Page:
Tease apart the roots. The separated plants can then be planted on individually.
Plant immediately after separating the roots in a pot filled with fresh cactus or succulent potting mix. Alternatively you can make your own soil by mixing perlite or sand with potting soil. An even mixture creates a nutrient rich, well draining potting medium.
If your plants are growing outside wait until the sun is not directly overhead before planting. Planting under the direct glare of the sun, when the soil is at its hottest, can cause even the most robust plants to struggle and become stressed. Instead plant earlier or later in the day when the soil is cooler.
Before planting, work the soil over so that it is crumbly. Mound the soil and make a shallow depression large enough to hold the plant’s root system. Position the plant carefully and lightly cover the roots with about an inch of soil. Gently firm the soil down.
After planting wait a day before watering sparingly.
How to Propagate Succulents via Cuttings
Cuttings are commonly used to propagate a range of plants, including succulents. Taking cuttings is not only a good way to propagate plants, it also makes room for new growth to emerge.
This method of propagation begins by simply cutting away a leaf or stem from the plant. The chosen section should be healthy and pest free. Whether you propagate via leaf or stem cuttings, the key to successful propagation is keeping the cutting completely dry.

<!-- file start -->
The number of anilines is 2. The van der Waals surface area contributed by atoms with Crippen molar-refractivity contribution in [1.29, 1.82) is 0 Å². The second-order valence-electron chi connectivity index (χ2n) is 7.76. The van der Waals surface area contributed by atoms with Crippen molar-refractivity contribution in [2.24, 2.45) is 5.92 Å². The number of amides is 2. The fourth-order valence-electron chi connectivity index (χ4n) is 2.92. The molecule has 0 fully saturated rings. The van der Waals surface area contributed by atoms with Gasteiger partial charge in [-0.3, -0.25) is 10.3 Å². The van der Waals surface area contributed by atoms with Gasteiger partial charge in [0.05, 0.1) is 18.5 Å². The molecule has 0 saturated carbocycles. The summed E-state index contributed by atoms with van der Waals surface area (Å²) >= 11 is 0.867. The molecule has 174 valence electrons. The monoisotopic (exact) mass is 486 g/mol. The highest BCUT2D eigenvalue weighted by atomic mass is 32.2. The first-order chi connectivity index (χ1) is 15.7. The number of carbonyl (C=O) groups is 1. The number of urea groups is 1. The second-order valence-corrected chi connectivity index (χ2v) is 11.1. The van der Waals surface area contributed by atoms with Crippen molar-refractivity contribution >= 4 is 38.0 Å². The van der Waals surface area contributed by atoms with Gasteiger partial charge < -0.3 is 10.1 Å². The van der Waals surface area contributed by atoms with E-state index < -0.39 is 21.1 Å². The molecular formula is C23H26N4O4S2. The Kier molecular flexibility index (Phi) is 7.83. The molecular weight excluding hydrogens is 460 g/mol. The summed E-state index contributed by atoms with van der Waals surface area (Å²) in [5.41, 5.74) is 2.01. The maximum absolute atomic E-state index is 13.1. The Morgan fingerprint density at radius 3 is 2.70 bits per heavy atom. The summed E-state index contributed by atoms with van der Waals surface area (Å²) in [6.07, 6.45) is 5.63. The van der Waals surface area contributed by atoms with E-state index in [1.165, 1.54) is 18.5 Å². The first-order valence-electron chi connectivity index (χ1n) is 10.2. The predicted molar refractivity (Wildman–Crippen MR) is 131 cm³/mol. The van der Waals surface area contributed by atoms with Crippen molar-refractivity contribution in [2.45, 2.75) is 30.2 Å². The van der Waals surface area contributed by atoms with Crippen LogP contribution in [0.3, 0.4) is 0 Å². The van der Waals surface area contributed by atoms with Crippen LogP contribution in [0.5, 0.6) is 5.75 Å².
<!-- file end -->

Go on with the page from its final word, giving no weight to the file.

How to Take Successful Leaf Cuttings
Column varieties of succulents are also propagated by cuttings. As these are essentially one large leaf, cut the top or the side and remove an inch in diameter section. Dry the cut section out, as described below and, once roots have formed, pot on.
Leaves that have fallen from the plant can also be propagated in this manner.
You will need:
- Sharp garden scissors or a small shears
- Gloves, if you are handling spiny varieties
- A trowel
- A tray or saucer
- Potting medium, such as a cactus potting mix
Use sharp scissors or clippers to cut away a few healthy leaves. Sharp tools help you to make clean cuts through even the toughest of plants such as the Christmas cactus. Poor cuttings can struggle to produce roots and are more likely to fail.
If the plant is particularly leggy, cut away a long stem. The top inch of stem can be used for propagation and the rest discarded. This is known as beheading.
Beheading is a particularly useful way to fix leggy plants or those with limbs that are dangling down to the ground. The remaining stem grows new leaves which are more compact. As well as correcting legginess, beheading also helps to make the plant more resilient and attractive.
The Christmas cactus is easily propagated by removing and rooting a few healthy leaves.
Place the cuttings in a tray or container and allow them to completely dry out. Within 5 days a callus should emerge on the cut end. This callus protects the soft or emerging roots from potential bacterial damage.
Once the callus has formed, allow the cuttings to remain in the container or on the tray. Over the next few weeks roots emerge from the callused area.
When roots have formed pot the cuttings in containers filled with a well draining potting medium. If your climate allows you to grow succulents in your garden, the cuttings can also be transplanted straight into their final position. This should be a sunny, well draining spot in your garden.
If you are planting outside, plant in the early morning or late afternoon, when the heat of the sun is not as intense as during the middle part of the day.